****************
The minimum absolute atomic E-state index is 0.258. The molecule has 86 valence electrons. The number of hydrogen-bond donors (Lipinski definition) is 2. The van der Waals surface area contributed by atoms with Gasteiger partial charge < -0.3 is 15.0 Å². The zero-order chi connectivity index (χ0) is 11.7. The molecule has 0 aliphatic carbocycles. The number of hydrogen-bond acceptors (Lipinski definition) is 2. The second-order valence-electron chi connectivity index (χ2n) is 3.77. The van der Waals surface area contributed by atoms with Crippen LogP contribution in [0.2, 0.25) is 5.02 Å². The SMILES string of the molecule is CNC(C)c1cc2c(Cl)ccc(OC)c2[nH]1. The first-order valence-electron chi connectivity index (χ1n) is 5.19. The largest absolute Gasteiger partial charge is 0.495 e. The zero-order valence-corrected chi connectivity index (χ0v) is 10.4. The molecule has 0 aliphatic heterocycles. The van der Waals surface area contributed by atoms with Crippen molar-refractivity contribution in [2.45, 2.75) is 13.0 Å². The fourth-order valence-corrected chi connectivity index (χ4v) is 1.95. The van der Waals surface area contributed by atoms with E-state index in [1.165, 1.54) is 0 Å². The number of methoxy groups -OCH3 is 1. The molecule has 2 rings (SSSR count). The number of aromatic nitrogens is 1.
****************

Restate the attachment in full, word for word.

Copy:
The minimum absolute atomic E-state index is 0.258. The molecule has 86 valence electrons. The number of hydrogen-bond donors (Lipinski definition) is 2. The van der Waals surface area contributed by atoms with Gasteiger partial charge < -0.3 is 15.0 Å². The zero-order chi connectivity index (χ0) is 11.7. The molecule has 0 aliphatic carbocycles. The number of hydrogen-bond acceptors (Lipinski definition) is 2. The second-order valence-electron chi connectivity index (χ2n) is 3.77. The van der Waals surface area contributed by atoms with Crippen LogP contribution in [0.2, 0.25) is 5.02 Å². The SMILES string of the molecule is CNC(C)c1cc2c(Cl)ccc(OC)c2[nH]1. The first-order valence-electron chi connectivity index (χ1n) is 5.19. The largest absolute Gasteiger partial charge is 0.495 e. The zero-order valence-corrected chi connectivity index (χ0v) is 10.4. The molecule has 0 aliphatic heterocycles. The van der Waals surface area contributed by atoms with Crippen molar-refractivity contribution in [2.45, 2.75) is 13.0 Å². The fourth-order valence-corrected chi connectivity index (χ4v) is 1.95. The van der Waals surface area contributed by atoms with E-state index in [1.165, 1.54) is 0 Å². The number of methoxy groups -OCH3 is 1. The molecule has 2 rings (SSSR count). The number of aromatic nitrogens is 1.